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Marketplace
Weekdays at 6pm on RADIO IQ

Marketplace with host Kai Ryssdal produced and distributed by American Public Media focuses on the latest business news both nationally and internationally, the global economy, and wider events linked to the financial markets.

The only national daily business news program originating from the West Coast, Marketplace is noted for its timely, relevant and accessible coverage of business, economics and personal finance. 

Latest episodes from Marketplace
  • Remember in “Austin Powers” when Dr. Evil conspires to hold the world hostage for $1 million? Not much cash, right? Well, it was a lot back in the 1960s — the last time Dr. Evil was conscious. In this episode, Dr. Evil teaches us how to adjust for inflation. Plus: Grocery stores want to be community meeting places, AI-fueled ad spending rockets up, and small-business owners aren’t sure what the future holds.
  • As the Southwest prepares for 100-plus-degree days this week, we’ll look at where energy grids are prepared for a hot summer. A key factor? Whether grids have new electricity generators, like wind or solar plants. We’ll visit eastern Colorado, where clean energy jobs have been a boon for rural residents. Plus: More first-time homeowners enlist their parents as mortgage cosigners, and brands back away from trans representation, instead angling to keep both LGBTQ and transphobic customers.
  • May brought a surge of 272,000 new jobs, exceeding forecasts. Of those, 42,000 were in leisure and hospitality, benefitting from the summer travel season and increased wages. Also in this episode: a thousand options and nothing to watch. Netflix is getting a makeover for the first time in a decade, all with the goal of keeping subscribers hooked for longer.
  • The European Central Bank delivered on its promise of June interest rate cuts, its first since 2019. The U.S. Federal Reserve is still deciding whether to do the same this year. But what the ECB does won’t affect the Fed’s decision, since European interest rates don’t impact U.S. job growth or prices. Also in this episode, the history of the federal jobs report, the cost of congestion pricing and the future of tourism on the Rio Grande.
  • A Texas group is planning to open a Dallas-based stock exchange, it announced today. In an era when most stock trading is online, why does it matter that the exchange will be in Texas instead of New York? Also in this episode: Economists disagree on the power of the “wealth effect,” the co-working space industry tries to reinvent itself, and nanobubbles fight toxic algae in a Southern California lake.
  • An April labor report released today shows that hiring, quitting and layoffs didn’t change much from the month before. In this episode, why no news is a sign we’re headed toward a pretty strong (as opposed to a once-in-a-lifetime) labor market. Plus, a traffic report of sorts: “supercommuter” rates rise, e-cargo bikes race ahead in popularity, and air travel isn’t luxurious anymore.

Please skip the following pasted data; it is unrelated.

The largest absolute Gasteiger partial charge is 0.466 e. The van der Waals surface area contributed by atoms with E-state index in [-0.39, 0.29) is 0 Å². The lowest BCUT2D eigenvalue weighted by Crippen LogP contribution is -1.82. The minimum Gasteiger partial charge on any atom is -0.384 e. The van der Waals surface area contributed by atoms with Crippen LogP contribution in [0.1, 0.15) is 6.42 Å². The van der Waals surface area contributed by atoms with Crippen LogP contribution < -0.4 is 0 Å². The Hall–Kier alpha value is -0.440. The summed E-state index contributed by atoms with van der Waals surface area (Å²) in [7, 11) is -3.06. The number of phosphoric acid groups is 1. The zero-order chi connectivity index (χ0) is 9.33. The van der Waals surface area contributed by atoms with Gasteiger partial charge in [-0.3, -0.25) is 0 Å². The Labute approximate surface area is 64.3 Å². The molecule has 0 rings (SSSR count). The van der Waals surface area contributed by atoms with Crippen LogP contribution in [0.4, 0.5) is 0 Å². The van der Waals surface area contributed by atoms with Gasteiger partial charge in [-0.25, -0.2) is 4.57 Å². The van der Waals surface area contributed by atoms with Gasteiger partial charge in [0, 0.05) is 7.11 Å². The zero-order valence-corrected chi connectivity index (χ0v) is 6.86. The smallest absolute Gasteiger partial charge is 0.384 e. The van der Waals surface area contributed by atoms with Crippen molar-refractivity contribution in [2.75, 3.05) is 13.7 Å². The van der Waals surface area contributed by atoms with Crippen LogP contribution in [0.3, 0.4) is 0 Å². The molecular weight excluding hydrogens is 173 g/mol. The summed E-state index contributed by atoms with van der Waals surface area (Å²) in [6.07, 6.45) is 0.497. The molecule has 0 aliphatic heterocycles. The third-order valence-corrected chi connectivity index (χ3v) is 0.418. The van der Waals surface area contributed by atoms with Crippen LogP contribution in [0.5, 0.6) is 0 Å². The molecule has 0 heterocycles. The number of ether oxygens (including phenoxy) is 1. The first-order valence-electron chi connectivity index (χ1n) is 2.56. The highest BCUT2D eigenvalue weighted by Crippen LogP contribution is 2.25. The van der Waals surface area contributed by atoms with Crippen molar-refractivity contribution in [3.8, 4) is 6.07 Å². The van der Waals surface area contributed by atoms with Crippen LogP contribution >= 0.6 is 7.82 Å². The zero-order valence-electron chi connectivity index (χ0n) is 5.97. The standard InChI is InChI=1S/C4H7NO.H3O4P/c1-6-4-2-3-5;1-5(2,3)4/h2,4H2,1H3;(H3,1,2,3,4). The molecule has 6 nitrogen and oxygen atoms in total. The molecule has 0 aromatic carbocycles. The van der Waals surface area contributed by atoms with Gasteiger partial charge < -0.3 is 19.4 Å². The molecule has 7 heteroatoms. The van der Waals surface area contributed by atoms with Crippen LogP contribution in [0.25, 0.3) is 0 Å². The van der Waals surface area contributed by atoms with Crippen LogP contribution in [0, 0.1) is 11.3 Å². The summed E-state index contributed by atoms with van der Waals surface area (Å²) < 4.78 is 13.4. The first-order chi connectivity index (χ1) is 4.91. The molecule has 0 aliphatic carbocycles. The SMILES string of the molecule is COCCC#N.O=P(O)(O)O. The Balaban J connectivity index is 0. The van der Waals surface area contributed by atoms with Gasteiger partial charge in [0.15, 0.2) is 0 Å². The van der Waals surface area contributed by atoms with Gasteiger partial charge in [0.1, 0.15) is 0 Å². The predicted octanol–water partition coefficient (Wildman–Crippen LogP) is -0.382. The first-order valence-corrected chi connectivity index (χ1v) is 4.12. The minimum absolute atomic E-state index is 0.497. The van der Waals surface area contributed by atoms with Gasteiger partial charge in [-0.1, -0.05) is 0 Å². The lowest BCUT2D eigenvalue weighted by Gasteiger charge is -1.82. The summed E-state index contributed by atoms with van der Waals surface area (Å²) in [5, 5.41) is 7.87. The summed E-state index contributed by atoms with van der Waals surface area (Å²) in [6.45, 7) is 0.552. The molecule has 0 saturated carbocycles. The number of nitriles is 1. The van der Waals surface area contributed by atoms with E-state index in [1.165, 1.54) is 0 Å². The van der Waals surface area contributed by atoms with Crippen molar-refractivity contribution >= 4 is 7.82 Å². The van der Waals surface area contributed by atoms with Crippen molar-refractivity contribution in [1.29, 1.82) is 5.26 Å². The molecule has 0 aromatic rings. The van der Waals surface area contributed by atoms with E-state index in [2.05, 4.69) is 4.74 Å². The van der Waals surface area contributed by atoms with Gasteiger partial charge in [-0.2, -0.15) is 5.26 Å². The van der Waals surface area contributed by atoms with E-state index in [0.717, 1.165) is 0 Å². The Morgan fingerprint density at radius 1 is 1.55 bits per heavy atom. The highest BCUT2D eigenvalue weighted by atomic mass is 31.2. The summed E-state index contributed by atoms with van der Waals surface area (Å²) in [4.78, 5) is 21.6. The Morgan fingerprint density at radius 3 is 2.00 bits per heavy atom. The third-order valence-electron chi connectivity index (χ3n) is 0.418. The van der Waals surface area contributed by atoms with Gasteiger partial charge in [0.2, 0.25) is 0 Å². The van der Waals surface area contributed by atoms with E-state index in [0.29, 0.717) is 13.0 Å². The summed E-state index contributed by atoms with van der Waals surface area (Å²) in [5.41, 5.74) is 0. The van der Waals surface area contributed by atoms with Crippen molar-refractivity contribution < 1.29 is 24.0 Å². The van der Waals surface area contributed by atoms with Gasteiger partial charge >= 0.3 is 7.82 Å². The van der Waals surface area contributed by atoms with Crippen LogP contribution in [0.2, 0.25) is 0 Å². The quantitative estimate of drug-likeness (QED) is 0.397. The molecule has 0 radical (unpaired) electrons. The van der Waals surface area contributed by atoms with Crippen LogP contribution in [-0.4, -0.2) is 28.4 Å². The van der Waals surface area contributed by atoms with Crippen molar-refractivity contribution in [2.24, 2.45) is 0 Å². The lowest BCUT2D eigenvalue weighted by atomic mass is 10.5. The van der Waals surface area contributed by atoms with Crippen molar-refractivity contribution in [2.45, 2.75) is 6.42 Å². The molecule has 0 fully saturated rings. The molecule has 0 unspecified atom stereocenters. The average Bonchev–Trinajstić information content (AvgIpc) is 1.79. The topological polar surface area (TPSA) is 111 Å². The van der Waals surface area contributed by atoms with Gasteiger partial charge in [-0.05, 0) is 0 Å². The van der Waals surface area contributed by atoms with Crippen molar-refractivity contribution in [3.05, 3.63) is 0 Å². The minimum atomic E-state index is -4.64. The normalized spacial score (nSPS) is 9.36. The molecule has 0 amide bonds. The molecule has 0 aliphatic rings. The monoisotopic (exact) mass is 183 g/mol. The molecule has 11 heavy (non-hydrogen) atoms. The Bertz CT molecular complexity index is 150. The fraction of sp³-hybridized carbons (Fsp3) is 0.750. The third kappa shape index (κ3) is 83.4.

• A tax break that started out as a way for the government to incentivize homebuying has primarily benefited the wealthy, research shows, while costing the U.S. government $30 billion a year in tax revenue. That amount may more than double in 2026. Also in this episode: OSHA works on new heat guidelines for the workplace, construction spending falls, and the Federal Reserve wants interest rates to be “neutral.”
  • The economy is cooling, based on the latest inflation report, in part because American consumers are pulling back on spending. That’s good news for the Federal Reserve and its 2% inflation target. Also in this episode: GM says goodbye to the Malibu, OPEC+ members to talk about production quotas, and teen boys flock to luxury perfume counters.
  • Revised gross domestic product for the first quarter shows even slower growth than the original estimate. With U.S. GDP representing nearly a quarter of global output, what happens here can affect other economies. Also in this episode: why companies opt for machines over people, how cyberattacks affect small businesses, and what one South Gate, California, business owner thinks of prices.
  • A small neighborhood in the Phoenix area, full of farm animals and dirt roads, is in turmoil: A huge TSMC semiconductor plant, now under construction, is bringing with it a wave of commercial development and new residents. Champions of the project say the jobs and housing are sorely needed, but locals feel the transformation threatens their way of life. In this episode, we’ll visit the so-called Golden Triangle and meet stakeholders who include longtime residents, small-business owners, a city councilwoman and a real estate developer.